After this, the main stage was occupied by one of the bands that many people grew up with and, back in the days, I would never thought I'd get to see such a name live. Thin Lizzy. Although, by now, the variety of music out there might leave them way behind when it comes to songs complexity, Thin Lizzy were surely innovators in a lot of areas and many of today bands own them a little bit of inspiration. Live, I didn't find it a very outstanding performance, but it was way too cool to see people pass their fifties in front of the stage dancing and jumping around and even having tears in their eyes when the band performed some slower songs. That was fantastic. After Thin Lizzy, I joined my friend who really wanted to see Eluveitie, folk metallers from Switzerland. The band does have what it takes to make a cool live show. They do have stage presence, various decorations around the microphones, plenty of instruments to spice up the folk rhythms and most important energy to pass along to the crowd who is continuously on the move. But I guess this just wasn't my best weekend for folk metal since I felt like leaving after few songs to check out a bit of All Shall Perish. I only got to see it from the point when the singer directed a wall of death and it seemed like hell broke loose in the tent after that moment. And I noticed some folks getting out of the tent without tshirts and soaked in sweat. They must have had a good time inside.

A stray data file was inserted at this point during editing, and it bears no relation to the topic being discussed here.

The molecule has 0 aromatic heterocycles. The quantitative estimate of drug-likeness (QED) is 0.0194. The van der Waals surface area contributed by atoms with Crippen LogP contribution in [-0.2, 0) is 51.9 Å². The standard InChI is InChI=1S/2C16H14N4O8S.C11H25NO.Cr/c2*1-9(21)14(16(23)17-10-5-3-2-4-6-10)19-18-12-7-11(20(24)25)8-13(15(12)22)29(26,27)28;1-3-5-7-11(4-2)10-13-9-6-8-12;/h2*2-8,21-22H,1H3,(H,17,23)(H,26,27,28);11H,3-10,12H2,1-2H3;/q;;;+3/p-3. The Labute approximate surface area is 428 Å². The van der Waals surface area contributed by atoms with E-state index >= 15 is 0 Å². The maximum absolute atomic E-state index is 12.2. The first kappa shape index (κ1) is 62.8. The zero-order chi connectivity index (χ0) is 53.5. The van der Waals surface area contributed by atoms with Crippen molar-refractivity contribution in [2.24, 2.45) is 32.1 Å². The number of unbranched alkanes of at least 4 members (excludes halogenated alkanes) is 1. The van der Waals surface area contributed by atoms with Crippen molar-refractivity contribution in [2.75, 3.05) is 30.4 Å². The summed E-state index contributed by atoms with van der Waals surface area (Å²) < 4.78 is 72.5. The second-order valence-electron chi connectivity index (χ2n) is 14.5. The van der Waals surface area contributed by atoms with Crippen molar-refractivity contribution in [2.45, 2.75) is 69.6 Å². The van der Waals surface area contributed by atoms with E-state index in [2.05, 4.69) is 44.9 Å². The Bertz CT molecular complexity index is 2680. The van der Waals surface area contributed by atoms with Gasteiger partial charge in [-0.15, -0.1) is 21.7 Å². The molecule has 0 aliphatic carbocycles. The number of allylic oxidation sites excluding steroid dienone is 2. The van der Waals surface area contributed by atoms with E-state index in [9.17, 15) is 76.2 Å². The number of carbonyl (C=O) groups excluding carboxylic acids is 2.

Trivium was a good moment to go around the metal market of the festival where the variety of tshirts with funny texts grows bigger each year. Happy I didn't bring the card with me I left the place only with some pics on my camera and with the same amount of Euros in my pockets. They do have some nice stuff there, I admit, but for reasons unrelated and uninteresting for the reader, I had to stay away from stuff. So I went back to the cool stuff that we all went to Graspop for: music. This time more old school thrash metal from the eighties - Exodus. I think that if they kept on playing, they would have actually brought the tent down. The crowd was mad and didn't stop jumping or moshing for the entire performance. Not to mention singing and/or screaming along the lyrics. Even the singer, Rob Dukes, admitted this is one of the best (if not the best, I don't remember exactly) shows of his life. He told the crowd that they were completely insane, which probably made them willing to go even more crazy in the pits. It must be quite special to be up there on the stage and see thousands of people reacting like that to your music. At the end of the show, the band got a little kid from the audience on stage and he got to play one of the guitars. That was also an awesome gesture which probably will leave great memories to the kid and his parents.